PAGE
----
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Websockify: Remote Code Execution via Buffer Overflow

RedTeam Pentesting discovered a buffer overflow vulnerability in the C implementation of Websockify, which allows attackers to execute arbitrary code.


Details
=======

Product: Websockify C implementation
Affected Versions: all versions <= 0.8.0
Fixed Versions: versions since commit 192ec6f (2016-04-22) [0]
Vulnerability Type: Buffer Overflow
Security Risk: high
Vendor URL: https://github.com/kanaka/websockify
Vendor Status: fixed
Advisory URL: https://www.redteam-pentesting.de/advisories/rt-sa-2016-004
Advisory Status: published
CVE: GENERIC-MAP-NOMATCH
CVE URL: https://cve.mitre.org/cgi-bin/cvename.cgi?name=GENERIC-MAP-NOMATCH


Introduction
============

"websockify was formerly named wsproxy and was part of the noVNC project.

At the most basic level, websockify just translates WebSockets traffic to normal TCP socket traffic. Websockify accepts the WebSockets handshake, parses it, and then begins forwarding traffic between the client and the target in both directions."

(from the project's readme)


More Details
============

For each new connection, websockify forks and calls the function do_handshake() to receive a client's WebSocket handshake. The following excerpt shows some of the source code responsible for receiving the client's data from the socket file descriptor:

------------------------------------------------------------------------

ws_ctx_t *do_handshake(int sock) {
char handshake[4096], response[4096], sha1[29], trailer[17];
[...]
offset = 0;
for (i = 0; i < 10; i++) {
len = ws_recv(ws_ctx, handshake+offset, 4096);
if (len == 0) {
handler_emsg("Client closed during handshake\n");
return NULL;
}
offset += len;
handshake[offset] = 0;
if (strstr(handshake, "\r\n\r\n")) {
break;
}
usleep(10);
}
[...]

------------------------------------------------------------------------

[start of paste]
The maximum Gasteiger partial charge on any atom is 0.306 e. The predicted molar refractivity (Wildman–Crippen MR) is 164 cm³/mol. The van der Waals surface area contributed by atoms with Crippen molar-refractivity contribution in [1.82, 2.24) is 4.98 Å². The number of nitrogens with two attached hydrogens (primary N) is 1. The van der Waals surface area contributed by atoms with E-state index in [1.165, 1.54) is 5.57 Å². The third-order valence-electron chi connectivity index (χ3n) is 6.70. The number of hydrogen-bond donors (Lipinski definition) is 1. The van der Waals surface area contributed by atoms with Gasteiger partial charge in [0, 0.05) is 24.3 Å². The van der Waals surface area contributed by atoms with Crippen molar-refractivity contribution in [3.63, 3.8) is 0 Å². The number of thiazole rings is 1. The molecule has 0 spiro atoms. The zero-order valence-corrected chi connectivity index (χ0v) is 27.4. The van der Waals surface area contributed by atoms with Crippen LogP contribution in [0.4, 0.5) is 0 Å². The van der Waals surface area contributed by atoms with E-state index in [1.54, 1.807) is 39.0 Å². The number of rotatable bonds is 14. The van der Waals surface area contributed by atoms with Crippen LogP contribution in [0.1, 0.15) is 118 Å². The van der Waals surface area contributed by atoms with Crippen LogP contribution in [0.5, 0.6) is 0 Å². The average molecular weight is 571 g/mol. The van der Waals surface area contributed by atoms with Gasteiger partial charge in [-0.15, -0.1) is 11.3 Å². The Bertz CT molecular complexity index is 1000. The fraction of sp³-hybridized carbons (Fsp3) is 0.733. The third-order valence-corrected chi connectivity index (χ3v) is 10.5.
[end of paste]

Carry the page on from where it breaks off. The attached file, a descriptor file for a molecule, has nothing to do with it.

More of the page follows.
As can be seen in the listing, the function ws_recv() is called in a loop to read data from the client's socket into the stack-allocated buffer 'handshake'. Each time ws_recv() is called, a maximum of 4096 bytes are read from the socket and stored in the handshake buffer. The variable 'offset' determines the position in the buffer at which the received data is written. In each iteration, the value of 'offset' is increased by the amount of bytes received. If the received data contains the string "\r\n\r\n", which marks the end of the WebSocket handshake data, the loop is terminated. Otherwise, the loop is terminated after a maximum of 10 iterations. The do_handshake() function returns early if no more data can be received from the socket.

By forcing websockify to iterate multiple times, attackers can exploit this behaviour to write data past the space allocated for the handshake buffer, thereby corrupting adjacent memory.


Proof of Concept
================

The following curl command can be used to trigger the buffer overflow:

$ curl http://example.com/$(python -c 'print "A"*5000')

Providing a generic exploit for this vulnerability is not feasible, as it depends on the server side environment websockify is used in as well as the used compiler and its flags. However, during a penetration test it was possible to successfully exploit this buffer overflow vulnerability and to execute arbitrary commands on the server. 

Workaround
==========

Use the Python implementation of websockify.


Fix
===

The vulnerability has been fixed in commit 192ec6f [0]. 


Security Risk
=============

Successful exploitation of the vulnerability allows attackers to execute arbitrary code on the affected system. It is therefore rated as a high risk.


Timeline
========

2016-04-14 Vulnerability identified
2016-05-03 Advisory provided to customer
2016-05-06 Customer provided updated firmware, notified users
2016-05-23 Customer notified users again
2016-05-31 Advisory published


References
==========

[0] https://github.com/kanaka/websockify/commit/192ec6f5f9bf9c80a089ca020d05ad4bd9e7bcd9


RedTeam Pentesting GmbH
=======================

RedTeam Pentesting offers individual penetration tests performed by a team of specialised IT-security experts. Hereby, security weaknesses in company networks or products are uncovered and can be fixed immediately. 

As there are only few experts in this field, RedTeam Pentesting wants to share its knowledge and enhance the public knowledge with research in security-related areas. The results are made available as public security advisories.

More information about RedTeam Pentesting can be found at:
https://www.redteam-pentesting.de/